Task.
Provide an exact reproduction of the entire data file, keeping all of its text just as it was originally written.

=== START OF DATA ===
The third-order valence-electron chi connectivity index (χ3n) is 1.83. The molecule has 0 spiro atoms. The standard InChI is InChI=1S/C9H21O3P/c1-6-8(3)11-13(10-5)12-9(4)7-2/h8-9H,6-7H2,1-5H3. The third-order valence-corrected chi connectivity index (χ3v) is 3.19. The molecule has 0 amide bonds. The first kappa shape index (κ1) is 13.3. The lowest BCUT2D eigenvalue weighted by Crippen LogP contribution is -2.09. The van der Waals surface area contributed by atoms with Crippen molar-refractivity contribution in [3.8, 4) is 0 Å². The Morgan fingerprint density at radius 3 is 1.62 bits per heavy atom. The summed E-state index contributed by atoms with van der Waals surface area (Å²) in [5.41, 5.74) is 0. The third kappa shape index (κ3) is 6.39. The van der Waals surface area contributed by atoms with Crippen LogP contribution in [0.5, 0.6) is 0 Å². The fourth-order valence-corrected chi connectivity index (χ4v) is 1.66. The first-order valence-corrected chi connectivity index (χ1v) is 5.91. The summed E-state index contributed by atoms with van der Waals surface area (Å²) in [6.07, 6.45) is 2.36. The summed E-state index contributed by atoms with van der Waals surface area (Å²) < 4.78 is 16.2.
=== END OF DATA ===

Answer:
The third-order valence-electron chi connectivity index (χ3n) is 1.83. The molecule has 0 spiro atoms. The standard InChI is InChI=1S/C9H21O3P/c1-6-8(3)11-13(10-5)12-9(4)7-2/h8-9H,6-7H2,1-5H3. The third-order valence-corrected chi connectivity index (χ3v) is 3.19. The molecule has 0 amide bonds. The first kappa shape index (κ1) is 13.3. The lowest BCUT2D eigenvalue weighted by Crippen LogP contribution is -2.09. The van der Waals surface area contributed by atoms with Crippen molar-refractivity contribution in [3.8, 4) is 0 Å². The Morgan fingerprint density at radius 3 is 1.62 bits per heavy atom. The summed E-state index contributed by atoms with van der Waals surface area (Å²) in [5.41, 5.74) is 0. The third kappa shape index (κ3) is 6.39. The van der Waals surface area contributed by atoms with Crippen LogP contribution in [0.5, 0.6) is 0 Å². The fourth-order valence-corrected chi connectivity index (χ4v) is 1.66. The first-order valence-corrected chi connectivity index (χ1v) is 5.91. The summed E-state index contributed by atoms with van der Waals surface area (Å²) in [6.07, 6.45) is 2.36. The summed E-state index contributed by atoms with van der Waals surface area (Å²) < 4.78 is 16.2.